Metaphorical darkness is also significant in its association with the excessive ‘dusty death’ that appears to overshadow the entire play, providing a commentary on the brevity life. As Banquo is murdered in darkness, as shown through the stage directions as ‘murderer 1 strikes out the light,’ his life is extinguished similarly to the ‘brief candle’ of Lady Macbeth’s. As Macbeth realises the futility of his ambition and that his life is ‘but a walking shadow,’ it could be interpreted that such symbolism is essential to the play’s classification as a tragedy and its protagonist’s resignation in his own life that he has ‘lived too long’ immorally.
However, perhaps concealment alone is used to a more significant degree in characterising Macbeth as a gothic protagonist, as dissimilarly to the subjective interpretations of symbolism, soliloquies and asides prove directly Macbeth’s dishonesty and resulting role in the play as a gothic double. His ability to ‘make [his] face [a] vizard to [his] heart, disguising what [it is]’ affirms this view, as the mask-like disguise of his uncivilised thoughts exposes his earlier claim to ‘speak [his] free heart’ to Banquo to be one that is entirely untrue, as he does not divulge the ‘wicked dreams’ that he is plagued by after his meeting with the witches. Yet, as such secrecy develops to be progressively more sinister throughout the play, as Macbeth surpasses his wife’s intervention, telling her to ‘be innocent of the knowledge’ that he is to murder Banquo, it is clear that he is concealing evil deeds that gradually become more ‘black and deep’ in nature. As duplicitous ‘false face’ is used to cover the dark and depraved acts of murder that are essential to the plot, evidently, the two concepts are more significant when used in combination, detailing Macbeth’s corruption.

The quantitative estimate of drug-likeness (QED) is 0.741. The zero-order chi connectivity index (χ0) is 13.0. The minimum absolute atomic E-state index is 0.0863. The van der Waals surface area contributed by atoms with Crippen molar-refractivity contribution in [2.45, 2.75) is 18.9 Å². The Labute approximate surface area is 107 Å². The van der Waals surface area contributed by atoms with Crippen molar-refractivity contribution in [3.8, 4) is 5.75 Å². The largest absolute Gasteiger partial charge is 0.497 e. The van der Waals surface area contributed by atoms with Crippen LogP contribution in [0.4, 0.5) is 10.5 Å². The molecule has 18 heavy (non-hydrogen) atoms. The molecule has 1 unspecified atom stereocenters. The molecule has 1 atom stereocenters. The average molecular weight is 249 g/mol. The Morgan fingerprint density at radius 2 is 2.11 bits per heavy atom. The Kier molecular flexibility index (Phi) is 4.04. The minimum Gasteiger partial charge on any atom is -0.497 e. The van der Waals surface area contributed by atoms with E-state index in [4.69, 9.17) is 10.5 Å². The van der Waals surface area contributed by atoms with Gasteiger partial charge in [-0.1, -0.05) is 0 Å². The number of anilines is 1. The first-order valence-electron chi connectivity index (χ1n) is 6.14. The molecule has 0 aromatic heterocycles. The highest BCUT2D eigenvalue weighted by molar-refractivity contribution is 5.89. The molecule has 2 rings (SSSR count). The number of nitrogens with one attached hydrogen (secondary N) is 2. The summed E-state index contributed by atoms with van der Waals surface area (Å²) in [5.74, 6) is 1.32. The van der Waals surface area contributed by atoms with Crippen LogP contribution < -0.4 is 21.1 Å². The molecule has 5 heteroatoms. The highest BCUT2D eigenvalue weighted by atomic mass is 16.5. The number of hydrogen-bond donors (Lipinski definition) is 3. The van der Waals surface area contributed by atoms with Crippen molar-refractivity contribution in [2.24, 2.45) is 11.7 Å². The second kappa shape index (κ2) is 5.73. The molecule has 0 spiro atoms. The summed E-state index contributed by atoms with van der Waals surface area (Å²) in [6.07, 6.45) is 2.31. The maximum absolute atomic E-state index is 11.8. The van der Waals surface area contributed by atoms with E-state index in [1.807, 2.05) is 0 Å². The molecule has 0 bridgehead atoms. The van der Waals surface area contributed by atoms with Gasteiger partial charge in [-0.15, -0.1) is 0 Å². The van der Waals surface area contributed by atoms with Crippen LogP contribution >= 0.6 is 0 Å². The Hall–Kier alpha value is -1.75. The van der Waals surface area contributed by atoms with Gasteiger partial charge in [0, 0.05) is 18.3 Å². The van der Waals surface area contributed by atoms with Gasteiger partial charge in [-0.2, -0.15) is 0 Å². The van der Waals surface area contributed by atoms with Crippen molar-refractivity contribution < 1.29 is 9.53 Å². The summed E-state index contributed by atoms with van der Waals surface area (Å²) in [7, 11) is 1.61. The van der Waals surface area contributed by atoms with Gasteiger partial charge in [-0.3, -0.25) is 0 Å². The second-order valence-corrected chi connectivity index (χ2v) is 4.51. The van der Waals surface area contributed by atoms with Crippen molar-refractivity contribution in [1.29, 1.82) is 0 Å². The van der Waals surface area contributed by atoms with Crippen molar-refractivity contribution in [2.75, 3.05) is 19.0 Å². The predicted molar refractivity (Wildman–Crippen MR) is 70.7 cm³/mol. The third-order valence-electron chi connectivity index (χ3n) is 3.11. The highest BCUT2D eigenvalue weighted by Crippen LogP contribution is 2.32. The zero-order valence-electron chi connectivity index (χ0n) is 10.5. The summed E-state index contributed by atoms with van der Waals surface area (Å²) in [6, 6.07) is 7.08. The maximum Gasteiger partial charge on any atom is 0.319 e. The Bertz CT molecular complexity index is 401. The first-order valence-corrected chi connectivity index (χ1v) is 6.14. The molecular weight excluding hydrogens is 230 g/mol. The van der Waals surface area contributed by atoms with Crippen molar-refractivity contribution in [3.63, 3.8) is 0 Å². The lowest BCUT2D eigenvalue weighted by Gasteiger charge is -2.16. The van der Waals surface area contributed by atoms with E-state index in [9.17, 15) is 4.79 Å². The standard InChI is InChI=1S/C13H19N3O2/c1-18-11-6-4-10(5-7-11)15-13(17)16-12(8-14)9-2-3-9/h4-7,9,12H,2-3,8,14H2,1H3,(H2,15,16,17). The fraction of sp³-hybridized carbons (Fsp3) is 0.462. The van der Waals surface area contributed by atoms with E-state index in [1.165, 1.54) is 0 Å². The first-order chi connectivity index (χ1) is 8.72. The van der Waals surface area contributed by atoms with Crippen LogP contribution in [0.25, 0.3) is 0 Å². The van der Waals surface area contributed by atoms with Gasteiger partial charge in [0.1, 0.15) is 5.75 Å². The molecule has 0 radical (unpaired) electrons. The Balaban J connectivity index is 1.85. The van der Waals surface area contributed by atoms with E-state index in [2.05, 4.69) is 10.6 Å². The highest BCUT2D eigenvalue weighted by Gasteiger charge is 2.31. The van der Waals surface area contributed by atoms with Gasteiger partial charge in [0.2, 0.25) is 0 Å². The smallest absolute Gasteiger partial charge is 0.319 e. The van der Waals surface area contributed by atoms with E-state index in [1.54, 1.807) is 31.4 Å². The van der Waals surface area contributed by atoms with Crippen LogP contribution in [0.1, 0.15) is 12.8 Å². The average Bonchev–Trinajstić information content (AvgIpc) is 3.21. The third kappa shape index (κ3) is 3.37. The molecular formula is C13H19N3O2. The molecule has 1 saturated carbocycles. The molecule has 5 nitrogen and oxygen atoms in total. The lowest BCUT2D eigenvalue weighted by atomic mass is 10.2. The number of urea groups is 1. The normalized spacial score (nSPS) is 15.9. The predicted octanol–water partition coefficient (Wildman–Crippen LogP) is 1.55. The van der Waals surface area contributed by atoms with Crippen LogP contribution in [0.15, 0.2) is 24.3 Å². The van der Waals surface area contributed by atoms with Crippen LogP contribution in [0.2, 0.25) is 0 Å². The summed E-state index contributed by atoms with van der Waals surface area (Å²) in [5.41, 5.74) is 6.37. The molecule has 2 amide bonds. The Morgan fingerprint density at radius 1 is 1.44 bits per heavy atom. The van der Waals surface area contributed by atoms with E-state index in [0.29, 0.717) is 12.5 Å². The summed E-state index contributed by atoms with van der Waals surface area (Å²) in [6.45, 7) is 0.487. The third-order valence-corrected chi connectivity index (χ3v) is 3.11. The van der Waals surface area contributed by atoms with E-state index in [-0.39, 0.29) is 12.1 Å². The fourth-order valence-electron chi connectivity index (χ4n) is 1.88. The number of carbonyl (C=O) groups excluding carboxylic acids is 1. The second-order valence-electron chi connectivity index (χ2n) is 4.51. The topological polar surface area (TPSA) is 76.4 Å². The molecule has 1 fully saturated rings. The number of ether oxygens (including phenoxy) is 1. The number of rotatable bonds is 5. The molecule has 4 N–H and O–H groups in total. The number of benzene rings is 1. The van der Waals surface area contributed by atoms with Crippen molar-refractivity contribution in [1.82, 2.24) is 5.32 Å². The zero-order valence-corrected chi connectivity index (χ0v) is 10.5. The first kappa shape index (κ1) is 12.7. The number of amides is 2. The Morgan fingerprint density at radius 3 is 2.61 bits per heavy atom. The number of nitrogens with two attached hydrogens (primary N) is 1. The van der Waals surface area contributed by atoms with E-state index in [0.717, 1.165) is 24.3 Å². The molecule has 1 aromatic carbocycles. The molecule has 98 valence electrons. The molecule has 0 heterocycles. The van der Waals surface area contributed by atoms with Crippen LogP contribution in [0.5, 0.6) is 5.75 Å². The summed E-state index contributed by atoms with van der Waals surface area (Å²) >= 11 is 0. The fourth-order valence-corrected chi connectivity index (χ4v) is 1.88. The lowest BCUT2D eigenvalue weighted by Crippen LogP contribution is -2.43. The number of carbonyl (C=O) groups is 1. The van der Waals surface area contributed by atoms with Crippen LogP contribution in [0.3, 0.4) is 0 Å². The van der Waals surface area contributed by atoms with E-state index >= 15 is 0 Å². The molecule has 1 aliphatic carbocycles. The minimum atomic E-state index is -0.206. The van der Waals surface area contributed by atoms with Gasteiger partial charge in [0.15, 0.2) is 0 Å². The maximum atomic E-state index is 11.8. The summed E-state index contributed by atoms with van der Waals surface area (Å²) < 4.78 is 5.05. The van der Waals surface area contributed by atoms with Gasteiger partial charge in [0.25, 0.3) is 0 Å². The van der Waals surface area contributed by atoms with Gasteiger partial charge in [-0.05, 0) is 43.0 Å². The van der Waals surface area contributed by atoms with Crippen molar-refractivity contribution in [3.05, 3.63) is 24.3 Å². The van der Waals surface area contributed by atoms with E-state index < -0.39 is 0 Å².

Therefore, the witches, who are indisputably evil ‘instruments of darkness,’ concealing truth by the means of equivocation, are of greatest significance in Macbeth, as they arguably corrupt his ‘noble stature’ and render it to be ‘foul,’ inciting the whole basis for the play in their chiasmus ‘fair is foul and foul is fair/ hover through the fog and filthy air,’ as the imagery used here echoes this notion of moral contamination. Contextually, the witches would have been perceived as agents of the devil, and by adopting ambiguous language, they ‘palter with [Macbeth] in riddles and affairs of death’ and as a result he is ‘drawn into his confusion’ by their riddles, perhaps committing regicide due to their intervention. Though there is some debate as to whether Macbeth is solely at fault for his regression, ‘burn[ing] in desire’ to become King by his own account, the notion that the witches ‘trade and traffic’ with him, exploiting him and lead him to his demise, essentially frames the narrative of the whole play – they are there to ‘meet with Macbeth’ and corrupt him from the very exposition. As this is such a central topic of discussion regarding the play, it can indeed be perceived as the most significant example of darkness and concealment.